The third and final concert of the Chiangmai Classics
series on Saturday March 12 at the Kad Suan Kaew theatre in Chiang Mai was a
fitting close “en force”.
It opened with Joachim Quantz’ Trio-Sonata in C Moll
for Violin, Flute and Piano. The Trio Sonata from this German flautist
performer and composer (who wrote over 204 sonatas from the late Baroque
era) reflects a transition in style from late baroque to early Classical.
His composition was wonderfully performed by Pitijet Vichitporn who was
smoothly accompanied by Krit Mekara on the violin and David Wilson on the
Pittijet Vichitporn, Annop Ruangmanee and Judith Utley.
Then followed the recently established Chiangmai String
Quartet which played Haydn’s Apponyi String Quartet, a wonderful piece
which was played with great enthusiasm by this group of four male music
teachers from Chiang Mai. These Chiang Mai born men were obviously very
comfortable with this piece and rather well attuned to each other. It must
have been a thrill for them to perform for such an attentive public and
quite a change from teaching first grade musical students!
Vichitporn, flute, Krit Mekara, violin, and David Wilson piano.
During the intermission, to benefit the fundraising
activities of the New Life Foundation, the organizers were selling some
flowery multipurpose greeting cards at very attractive prices and colorful
paintings from Thai artists who had generously agreed to share the proceeds.
After the break, Xavier Pittijet Vichitporn, Annop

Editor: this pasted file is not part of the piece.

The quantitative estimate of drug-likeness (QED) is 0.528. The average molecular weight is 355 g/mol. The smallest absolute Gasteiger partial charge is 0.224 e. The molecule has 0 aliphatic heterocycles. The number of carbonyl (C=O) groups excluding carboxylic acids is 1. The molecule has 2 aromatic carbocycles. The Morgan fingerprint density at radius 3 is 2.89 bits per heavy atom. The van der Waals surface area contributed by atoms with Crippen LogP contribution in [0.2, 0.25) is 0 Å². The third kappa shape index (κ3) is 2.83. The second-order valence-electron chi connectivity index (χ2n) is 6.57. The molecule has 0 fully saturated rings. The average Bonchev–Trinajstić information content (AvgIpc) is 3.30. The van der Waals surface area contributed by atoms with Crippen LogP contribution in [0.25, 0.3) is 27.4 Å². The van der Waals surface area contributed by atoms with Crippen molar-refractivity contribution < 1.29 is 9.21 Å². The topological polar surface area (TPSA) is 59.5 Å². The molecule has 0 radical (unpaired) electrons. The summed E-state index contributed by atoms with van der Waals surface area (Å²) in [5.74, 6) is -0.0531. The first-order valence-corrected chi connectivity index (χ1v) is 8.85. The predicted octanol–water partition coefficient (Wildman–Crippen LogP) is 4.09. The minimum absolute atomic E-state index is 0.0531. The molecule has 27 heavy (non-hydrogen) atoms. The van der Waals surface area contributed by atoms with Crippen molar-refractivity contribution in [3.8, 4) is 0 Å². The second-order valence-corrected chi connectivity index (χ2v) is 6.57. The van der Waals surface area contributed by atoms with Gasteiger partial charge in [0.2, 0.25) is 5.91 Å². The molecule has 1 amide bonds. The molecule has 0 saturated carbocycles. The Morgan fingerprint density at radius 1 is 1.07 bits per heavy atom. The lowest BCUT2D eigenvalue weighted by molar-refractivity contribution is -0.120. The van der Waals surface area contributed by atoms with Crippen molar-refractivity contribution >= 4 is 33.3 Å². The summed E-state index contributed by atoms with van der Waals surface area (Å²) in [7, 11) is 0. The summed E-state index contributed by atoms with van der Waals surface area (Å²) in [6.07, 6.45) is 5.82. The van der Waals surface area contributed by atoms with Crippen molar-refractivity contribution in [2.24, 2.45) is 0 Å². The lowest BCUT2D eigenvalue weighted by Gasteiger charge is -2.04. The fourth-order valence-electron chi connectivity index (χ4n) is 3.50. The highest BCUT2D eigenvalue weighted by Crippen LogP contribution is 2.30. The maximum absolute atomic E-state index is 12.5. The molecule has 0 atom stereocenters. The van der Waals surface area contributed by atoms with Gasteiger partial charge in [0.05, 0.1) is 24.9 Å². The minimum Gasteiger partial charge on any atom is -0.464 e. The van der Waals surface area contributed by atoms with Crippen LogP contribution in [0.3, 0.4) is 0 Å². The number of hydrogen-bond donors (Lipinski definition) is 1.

Ruangmanee and Judith Utley played Debussy’s Trio Sonata for Flute, Viola
and Harp. This work has an austere, ethereal character, which seems fluid
and improvisational and has inspired many composers to combine these three
instruments. The six melodic ideas of the opening movements and the frequent
tempo changes kept us all enthralled until the last note was played.
This same trio continued with Theodore Dubois’
Terzettino for Flute, Viola and Harp which is written in a typical
French Romantic style. Dubois used the instruments in a much more
traditional fashion whereby the harp plays an arpeggio accompaniment figure
throughout most of the piece, while the flute and viola pass melodic
material back and forth in a canon-like treatment. Judging by the warm
applause, this was another crowd pleaser.
The evening’s closing piece was Mozart’s Piano
Quartet KV 493, No. 2, whose first movement was fluidly played by the same
quartet that performed another Mozart Piano Quartet at last month’s
Chiangmai Classics concert.
Many asked when the next classical music concerts would
be held. Unfortunately, as no cultural performing arts organization in the
world can exist only from ticket sales, further performances will depend on
the generosity of the sponsors and the ticket buyers.
So, classical music lovers in Chiangmai, the ball is in
your camp. The Chiangmai Classics group has proven that there is market for
quality concerts in Chiang Mai with artists being paid (which is not often
If sufficient and generous sponsors can be motivated, another classical
concert series could be planned towards the end of this year. Please pass